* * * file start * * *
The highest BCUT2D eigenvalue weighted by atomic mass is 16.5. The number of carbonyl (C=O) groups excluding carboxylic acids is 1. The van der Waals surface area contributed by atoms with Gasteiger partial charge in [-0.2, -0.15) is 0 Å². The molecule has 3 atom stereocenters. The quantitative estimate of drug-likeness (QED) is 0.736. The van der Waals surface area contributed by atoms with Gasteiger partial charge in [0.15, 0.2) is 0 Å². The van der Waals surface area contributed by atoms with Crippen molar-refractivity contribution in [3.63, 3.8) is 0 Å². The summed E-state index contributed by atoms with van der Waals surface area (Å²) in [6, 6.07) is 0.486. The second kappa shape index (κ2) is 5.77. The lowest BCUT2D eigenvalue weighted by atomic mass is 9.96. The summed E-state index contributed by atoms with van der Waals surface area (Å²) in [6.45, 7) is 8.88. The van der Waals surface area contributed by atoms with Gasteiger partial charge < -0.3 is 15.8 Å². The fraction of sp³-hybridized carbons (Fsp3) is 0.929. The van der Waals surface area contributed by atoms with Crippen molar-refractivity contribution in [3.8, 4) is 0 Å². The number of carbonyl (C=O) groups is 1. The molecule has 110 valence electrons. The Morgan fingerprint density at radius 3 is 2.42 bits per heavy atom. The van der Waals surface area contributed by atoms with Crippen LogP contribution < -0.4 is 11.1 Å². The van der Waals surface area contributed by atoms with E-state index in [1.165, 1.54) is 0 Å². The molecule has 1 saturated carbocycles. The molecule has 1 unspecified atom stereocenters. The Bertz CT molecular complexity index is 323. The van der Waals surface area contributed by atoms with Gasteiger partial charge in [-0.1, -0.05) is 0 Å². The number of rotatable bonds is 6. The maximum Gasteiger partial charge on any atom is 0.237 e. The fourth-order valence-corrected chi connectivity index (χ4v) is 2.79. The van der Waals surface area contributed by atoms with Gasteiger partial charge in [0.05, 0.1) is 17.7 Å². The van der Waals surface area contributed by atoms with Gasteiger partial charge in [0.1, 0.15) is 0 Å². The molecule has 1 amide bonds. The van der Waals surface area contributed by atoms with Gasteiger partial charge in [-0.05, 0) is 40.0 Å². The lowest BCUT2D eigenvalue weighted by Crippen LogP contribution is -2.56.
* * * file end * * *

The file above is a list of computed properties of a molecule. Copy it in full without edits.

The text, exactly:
The highest BCUT2D eigenvalue weighted by atomic mass is 16.5. The number of carbonyl (C=O) groups excluding carboxylic acids is 1. The van der Waals surface area contributed by atoms with Gasteiger partial charge in [-0.2, -0.15) is 0 Å². The molecule has 3 atom stereocenters. The quantitative estimate of drug-likeness (QED) is 0.736. The van der Waals surface area contributed by atoms with Gasteiger partial charge in [0.15, 0.2) is 0 Å². The van der Waals surface area contributed by atoms with Crippen molar-refractivity contribution in [3.63, 3.8) is 0 Å². The summed E-state index contributed by atoms with van der Waals surface area (Å²) in [6, 6.07) is 0.486. The second kappa shape index (κ2) is 5.77. The lowest BCUT2D eigenvalue weighted by atomic mass is 9.96. The summed E-state index contributed by atoms with van der Waals surface area (Å²) in [6.45, 7) is 8.88. The van der Waals surface area contributed by atoms with Gasteiger partial charge < -0.3 is 15.8 Å². The fraction of sp³-hybridized carbons (Fsp3) is 0.929. The van der Waals surface area contributed by atoms with Crippen molar-refractivity contribution in [3.8, 4) is 0 Å². The number of carbonyl (C=O) groups is 1. The molecule has 110 valence electrons. The Morgan fingerprint density at radius 3 is 2.42 bits per heavy atom. The van der Waals surface area contributed by atoms with Crippen LogP contribution < -0.4 is 11.1 Å². The van der Waals surface area contributed by atoms with E-state index in [1.165, 1.54) is 0 Å². The molecule has 1 saturated carbocycles. The molecule has 1 unspecified atom stereocenters. The Bertz CT molecular complexity index is 323. The van der Waals surface area contributed by atoms with Gasteiger partial charge in [-0.1, -0.05) is 0 Å². The number of rotatable bonds is 6. The maximum Gasteiger partial charge on any atom is 0.237 e. The fourth-order valence-corrected chi connectivity index (χ4v) is 2.79. The van der Waals surface area contributed by atoms with Gasteiger partial charge in [0.05, 0.1) is 17.7 Å². The van der Waals surface area contributed by atoms with Gasteiger partial charge in [0.1, 0.15) is 0 Å². The molecule has 1 amide bonds. The van der Waals surface area contributed by atoms with Gasteiger partial charge in [-0.05, 0) is 40.0 Å². The lowest BCUT2D eigenvalue weighted by Crippen LogP contribution is -2.56.